“Reading Pagoda Dreamer, a splendid book, I felt taken by the hand into a woman’s consciousness, revealed here in compelling, intimate letters. Davis’s mother, Dorothy, corresponded throughout her life with her sister, Louise, and what unfolds for us—through the letters—is an account of Dorothy’s adventures, her suffering and passions, very like an absorbing novel.

This biography is so lively and entertaining I found it hard to put down. Davis’ skillful choices of excerpts offer glimpses into the uncensored soul of her mother. She lets the real woman emerge truthfully without editorial comment or excuses while still recounting what it was like to be parented by Dorothy—the joys and hardships. I appreciated Davis’s restraint, her non-judgmental approach, and her dispassionate tone of voice, keeping herself appropriately in the background.

Dreamer gave me a feeling for the times, too, a sense of life in 1898 China through 1967 America.

Davis recreates the look of places and the details: from flowers, jewelry, nurses’ uniforms, cigarettes, to popular songs. Her mother’s letters are full of the observations of an artist with strong progressive opinions and truthful self analysis. She reveals herself to be a loving, selfish, brilliant, forthcoming person, and Davis’ choice to expose all sides of her mother is satisfying. I felt trusted as a reader to step into the very consciousness of a woman born into a culture that both constrained her and allowed her to flourish.

The beginning of the book takes place in China before the Revolution and reminded me of Pearl Buck’s My Several Worlds, but Dreamer is much more personally revealing and fun to read. In fact, Pagoda Dreamer surpasses many biographies I’ve read that linger too long over factual material. Lily Koppel’s The Red Leather Diary is similar to Dreamer. It is about another woman of this flapper era—whose personal writings were found in a dumpster—but Davis’s mother is a more interesting character, one who lingers in our thoughts as a striking original. I was touched to the point of tears at the end.”

Elaine Greensmith Jordan, M.A., M.Div.
Writing Specialist, Educator, Minister


“In November 2009, selections from the 1925 honeymoon albums of Benjamin and Dorothy March were featured in an exhibition in the city of Hangzhou.  The photographs and diary entries had a sensational reception, with over 60,000 visitors to the gallery in 11 days.  Citizens of Hangzhou were not only eager to see their famous city as it was 85 years previous, but were entranced by the poignant experiences of this engaging couple, so clearly in love.  The lyrical quality of Benjamin’s diaries conveyed such infectious optimism as the newlyweds encountered the scenic wonders of East Lake.  After I gave a presentation on Benjamin March’s brief but significant professional career, a recurring question from the Chinese audiences was, “What happened to Dorothy after Benjamin died?”  Sadly, I had no answer, as the Benjamin March papers in our Archives end abruptly with his death in 1934.  With the publication of this extraordinary biography, we now know what happened to Dorothy.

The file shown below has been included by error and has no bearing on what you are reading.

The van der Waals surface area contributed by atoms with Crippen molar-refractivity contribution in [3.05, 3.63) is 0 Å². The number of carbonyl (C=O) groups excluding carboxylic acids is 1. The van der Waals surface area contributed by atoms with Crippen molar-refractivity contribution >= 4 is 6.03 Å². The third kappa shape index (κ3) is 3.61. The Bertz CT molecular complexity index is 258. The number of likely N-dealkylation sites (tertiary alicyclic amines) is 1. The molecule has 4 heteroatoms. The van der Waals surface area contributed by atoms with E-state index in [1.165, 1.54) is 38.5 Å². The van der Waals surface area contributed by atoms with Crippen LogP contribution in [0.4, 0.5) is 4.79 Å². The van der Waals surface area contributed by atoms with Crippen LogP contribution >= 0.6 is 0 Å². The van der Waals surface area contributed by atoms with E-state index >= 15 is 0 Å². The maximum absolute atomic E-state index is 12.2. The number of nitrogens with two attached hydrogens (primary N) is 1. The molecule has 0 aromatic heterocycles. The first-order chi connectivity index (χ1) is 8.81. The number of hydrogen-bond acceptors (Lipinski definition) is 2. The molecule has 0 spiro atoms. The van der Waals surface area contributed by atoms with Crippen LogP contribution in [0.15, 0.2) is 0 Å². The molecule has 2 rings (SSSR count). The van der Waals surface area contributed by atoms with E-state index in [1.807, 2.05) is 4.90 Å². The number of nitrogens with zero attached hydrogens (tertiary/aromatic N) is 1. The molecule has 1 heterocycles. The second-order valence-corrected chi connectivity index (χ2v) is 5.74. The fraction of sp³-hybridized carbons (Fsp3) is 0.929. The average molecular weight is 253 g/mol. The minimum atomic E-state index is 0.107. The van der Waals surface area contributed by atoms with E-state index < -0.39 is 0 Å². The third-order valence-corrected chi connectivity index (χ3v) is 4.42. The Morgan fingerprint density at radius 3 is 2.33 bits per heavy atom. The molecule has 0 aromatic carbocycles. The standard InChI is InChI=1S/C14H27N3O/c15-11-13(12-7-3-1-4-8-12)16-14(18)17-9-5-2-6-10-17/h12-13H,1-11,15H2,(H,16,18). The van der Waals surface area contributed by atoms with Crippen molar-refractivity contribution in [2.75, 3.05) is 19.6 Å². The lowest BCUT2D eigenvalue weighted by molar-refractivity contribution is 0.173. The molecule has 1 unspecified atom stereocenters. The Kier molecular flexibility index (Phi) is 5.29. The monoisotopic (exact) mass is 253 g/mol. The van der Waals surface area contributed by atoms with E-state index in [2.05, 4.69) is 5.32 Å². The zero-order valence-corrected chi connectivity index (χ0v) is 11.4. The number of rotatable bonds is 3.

Most biographical treatments by sons or daughters must be accepted for what they are, a fond and sentimental remembrance. Pagoda Dreamer, by contrast, was exceedingly readable and thoroughly complex in scope.  It is an absorbing tale of a bright, independent woman whose upbringing in China both contrasted to and informed her response to a later life of tragedies and hardship.  Dorothy is revealed not as the demure and loyal wife of a talented scholar as I had expected, but as an independent and headstrong woman of considerable literary talent, accomplishments and ambition.   Dorothy is not a heroic figure; her unwillingness to accept society’s expectations led to public scandal, and her unfulfilled yearning for a carefree life of exotic travel only prevented her from fully enjoying the few pleasures that her life provided. 

Nevertheless, it becomes clear to the reader that growing up in China gave Dorothy the emotional fortitude to resist despair after repeated loss and cruel disappointment.   I found this life story a compelling exploration of how childhood experiences - in often convoluted ways - mark the adult character.”  

David Hogge, Archivist
Freer Gallery of Art and the Arthur M. Sackler Gallery
Smithsonian Institution


“In 1986, after the death of her mother’s only sister, Judith March Davis discovered a wealth of letters from her mother, Dorothy Rowe, in a box under her aunt’s bed. It took Davis over ten years to open and examine this treasure, which charted the journey of Dorothy Rowe from 1920 to 1967, near the end of her life. 

From these letters and other sources, Davis has woven a compelling story of her mother’s birth and first years in China as the daughter of missionaries, her life in America, the tragic deaths of Judith’s father, famed Asian art historian Ben March, and of Dorothy’s second husband, Don Goss, the rearing of her daughter, and her work at the University of Michigan.. “Doré,” as Dorothy was called, endured bouts of tuberculosis and diabetes, and yet she managed always to accept the travails of life with a kind of Asian fatalism and reference to a faux deity that she called “Kind-Dirty.”